The Basic Function – ROI
A common phrase echoes in the conference halls of the ABLC: “My biofuel technology has a great ROI.” Entrepreneurs base their claims on a pro forma, a projection of future cash flow calculated on spreadsheets. Even though the business planning process starts with the pro forma, the value of the ROI, itself, does not mean very much, despite the optimism of the project owner. A business case must be described in the pro forma which yields an ROI that exceeds the risk of the project. The pro forma analysis is simply an initial screening tool for investors to quickly learn if the new-technology project is worth their time and trouble (and, potentially, investment of funds).
Navigating the Technology Valley of Death
The ROI is just the tip of the iceberg of the pro forma. Entrepreneurs (and investors) wish they had a road map to identify the safest route through the proverbial technology valley of death (Figure).
Figure. The Technology Valley of Death for Emerging Biofuels
(white line – # of ventures; yellow line – cash flow; common sources of funds at each stage of development – founder, F&F [Friends & Family], Grants, Angel investors, Venture Capital)
The pro forma is a teaching tool for entrepreneurs to learn how to navigate through the treacherous valley by providing guidance to critical questions, including:
- Is the project viable?
- What are the risks?
- What should be done next?
- Where should R&D and technology development efforts be focused?
- Is there a better way to be spending limited resources?
- How much can the process afford to pay for the biomass?
- How much capital can be supported by the cash flow?
- How much debt can be handled?
- What scale is necessary for the technology to be profitable?
- Where should the first plant be built?
- What is the fastest route to positive cash flow?
The Design of the Pro Forma
A common format is a static pro forma, where the financial results are displayed only as values, or formulae with locked input cells (i.e., the entrepreneur cannot change the input values). The results are restricted to one scenario by the design of the spreadsheets. On the other hand, a dynamic pro forma has the financial results displayed as formulae, which grab data from unlocked input cells (i.e., the entrepreneur can change the input values).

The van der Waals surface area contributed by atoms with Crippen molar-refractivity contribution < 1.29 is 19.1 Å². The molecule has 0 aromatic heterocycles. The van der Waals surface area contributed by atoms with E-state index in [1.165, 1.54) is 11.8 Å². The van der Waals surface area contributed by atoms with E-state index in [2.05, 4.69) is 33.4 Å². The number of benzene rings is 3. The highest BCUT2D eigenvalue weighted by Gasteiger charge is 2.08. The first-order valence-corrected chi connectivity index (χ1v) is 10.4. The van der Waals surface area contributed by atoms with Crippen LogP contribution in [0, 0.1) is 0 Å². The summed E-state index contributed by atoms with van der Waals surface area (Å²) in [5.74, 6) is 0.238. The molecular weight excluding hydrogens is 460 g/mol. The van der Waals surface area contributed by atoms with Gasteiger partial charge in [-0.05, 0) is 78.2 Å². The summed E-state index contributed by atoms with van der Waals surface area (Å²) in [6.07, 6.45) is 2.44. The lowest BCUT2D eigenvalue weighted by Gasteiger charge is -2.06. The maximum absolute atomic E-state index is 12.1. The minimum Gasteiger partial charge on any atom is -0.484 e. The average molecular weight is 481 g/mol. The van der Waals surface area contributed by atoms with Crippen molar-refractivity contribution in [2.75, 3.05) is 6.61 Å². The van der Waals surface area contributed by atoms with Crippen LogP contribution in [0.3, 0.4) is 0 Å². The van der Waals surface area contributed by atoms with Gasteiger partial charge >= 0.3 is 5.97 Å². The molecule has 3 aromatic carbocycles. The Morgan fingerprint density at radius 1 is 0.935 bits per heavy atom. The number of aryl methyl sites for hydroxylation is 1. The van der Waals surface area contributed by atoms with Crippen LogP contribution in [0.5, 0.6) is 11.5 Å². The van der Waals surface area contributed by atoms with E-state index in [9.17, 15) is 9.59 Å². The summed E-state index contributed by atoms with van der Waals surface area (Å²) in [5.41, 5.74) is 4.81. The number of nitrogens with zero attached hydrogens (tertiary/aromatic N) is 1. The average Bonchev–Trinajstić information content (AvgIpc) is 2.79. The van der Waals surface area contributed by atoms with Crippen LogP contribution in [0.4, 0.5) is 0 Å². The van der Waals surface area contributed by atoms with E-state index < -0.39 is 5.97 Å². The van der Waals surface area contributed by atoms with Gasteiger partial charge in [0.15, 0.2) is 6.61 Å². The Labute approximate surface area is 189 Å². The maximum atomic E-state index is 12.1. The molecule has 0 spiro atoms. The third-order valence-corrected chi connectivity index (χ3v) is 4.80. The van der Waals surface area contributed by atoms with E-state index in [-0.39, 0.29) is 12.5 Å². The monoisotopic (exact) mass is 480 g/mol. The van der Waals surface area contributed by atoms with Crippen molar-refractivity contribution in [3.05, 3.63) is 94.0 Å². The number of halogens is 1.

When do you produce a pro forma? It should be prepared very early in the development of the project. Afterwards, it is updated continuously, which is easy to do in a dynamic pro forma, a living document to:
- Change inputs when new information becomes available
- Examine a What-if Analysis
- Perform a sensitivity analysis.
An analysis of the dynamic pro forma does not simply look at the numbers, but at what is behind the numbers. What then emerges is a map on how to avoid some of the hazards of the technology valley of death, which increases the odds of project success.
About the Author
Gerald Kutney is a Director of Lee Enterprises Consulting and Managing Director of Sixth Element Sustainable Management in Ottawa. He has a Ph.D. in chemistry and over two decades of executive experience with global corporations and entrepreneurial enterprises in the forest bioeconomy. He specializes in dynamic pro forma design and analysis.
The opinions expressed in the report are those the author and do not necessarily reflect the views of Lee Enterprises Consulting.